The Bombay High Court will soon be hearing a matter on a crucial point of law, whether an arbitral award obtained by an entity covered under the Recovery of Debts Due to Banks and Financial Institutions Act 1993 (RDDBI), can be executed by the High Court or has to be sent to the Debt Recovery Tribunal for execution.
Justice GS Patel has framed four questions of law that will be examined by the high court in an arbitration case between Kotak Mahindra Bank and Baun Foundation Trust, while hearing Chamber Summons application filed by Baun.
Justice Patel, in an ad-interim order, acknowledged that there were many advocates who are concerned with the moot issue as there are “several hundred matters” in the high court for the enforcement of arbitral awards at the instance of an entity covered by the RDDBI Act. He appointed senior advocate Zal Adhyarujina as the amicus curiae to assist the court in this matter.
Kotak obtained an arbitral award against Baun dated August 3, 2017. Since the arbitral claimant (Kotak) is a bank, it is therefore covered by the provisions of the RDDBI Act, as also by the SARFAESI Act. Moving in execution, Kotak attached Baun’s movables, fittings and fixtures in a residential flat at Malabar Hill of which Baun is the licensee. Thereafter, Baun filed an application for Chamber Summons in the execution application filed by Kotak before the high court.
Abhinav Chandrachud along with Amit Vyas of Vertices Partners appeared on behalf of applicant Baun Foundation. Chandrachud submitted that when an award goes unchallenged, or where the result is an award, it is put into enforcement as a decree of the court.
A decree is covered by the definition of a debt under the RDDBI Act. Now, Section 18 of the RDDBI Act confers exclusive jurisdiction on the Debts Recovery Tribunal where debts are sought to be recovered by banks and non-banking financial institution. If, therefore, every decree is a debt, and it makes no difference whether the decree arises from a judgment of a court or from an award of a tribunal that is enforceable as a decree, then it is only the DRT that has exclusive jurisdiction to put that arbitral award into execution, Chandrachud said.
Chandrachud relied on the decision of a bench of the high court in the case of Bank of India v Shree Satya Corporation & Ors & Bhagvatibai B Khetan & Ors in support of his argument.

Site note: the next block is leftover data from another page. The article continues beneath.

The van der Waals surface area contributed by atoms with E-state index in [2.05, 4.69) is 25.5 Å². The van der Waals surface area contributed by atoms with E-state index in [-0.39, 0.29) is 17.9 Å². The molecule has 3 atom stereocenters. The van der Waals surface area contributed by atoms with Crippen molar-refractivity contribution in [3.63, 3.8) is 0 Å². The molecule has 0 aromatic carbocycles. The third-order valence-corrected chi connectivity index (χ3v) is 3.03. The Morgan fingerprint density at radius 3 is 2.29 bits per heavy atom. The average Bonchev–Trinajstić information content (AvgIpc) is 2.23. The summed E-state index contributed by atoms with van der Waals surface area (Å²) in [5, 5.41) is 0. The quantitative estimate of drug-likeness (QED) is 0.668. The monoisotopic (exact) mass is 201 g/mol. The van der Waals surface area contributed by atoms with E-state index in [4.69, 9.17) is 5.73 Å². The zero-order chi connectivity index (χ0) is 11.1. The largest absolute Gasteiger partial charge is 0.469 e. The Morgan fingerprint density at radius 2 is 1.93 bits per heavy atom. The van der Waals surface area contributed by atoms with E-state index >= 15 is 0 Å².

What Court Said
Justice Patel noted: “The effect or impact of accepting this argument is possibly far greater than the apparent narrowness of the proposition might suggest. There is the question of what is to be done with a host of pending enforcement orders in execution, matters where a receiver has been appointed in execution, disclosures have been ordered, warrants issued, attachments levied and so on.”
He further noted that there are many advocates who are concerned with this issue and how they wish to address the court and make their submissions:
“These Advocates say they want to address the Court on these questions. Also, and without meaning any disrespect to Dr. Chandrachud and only because I think it is appropriate to have an independent perspective, I will request Mr Zal Andhyarujina, or if he is unable for any reason to accept the assignment, Mr Sharan Jagtiani to assist the Court as amicus. I leave it to them to decide if both will appear together.”
Following questions will now be examined by the court:
(a) Whether an arbitral award in the hands of an entity covered by the RDDBI Act must be sent to the Debt Recovery Tribunal for enforcement and execution?
(c) The scope of the Division Bench decision in Bank of India v Shree Satya Corporation & Ors & Bhagvatibai B Khetan & Ors?
(d) If the answer to questions (a) or (b) (or both) is in the affirmative, what is the effect on past orders in execution of such awards, and on pending execution applications where orders have been passed?
Thus, Justice Patel instructed the prothonotary to notify these questions of law to be taken up for hearing after the upcoming summer vacation.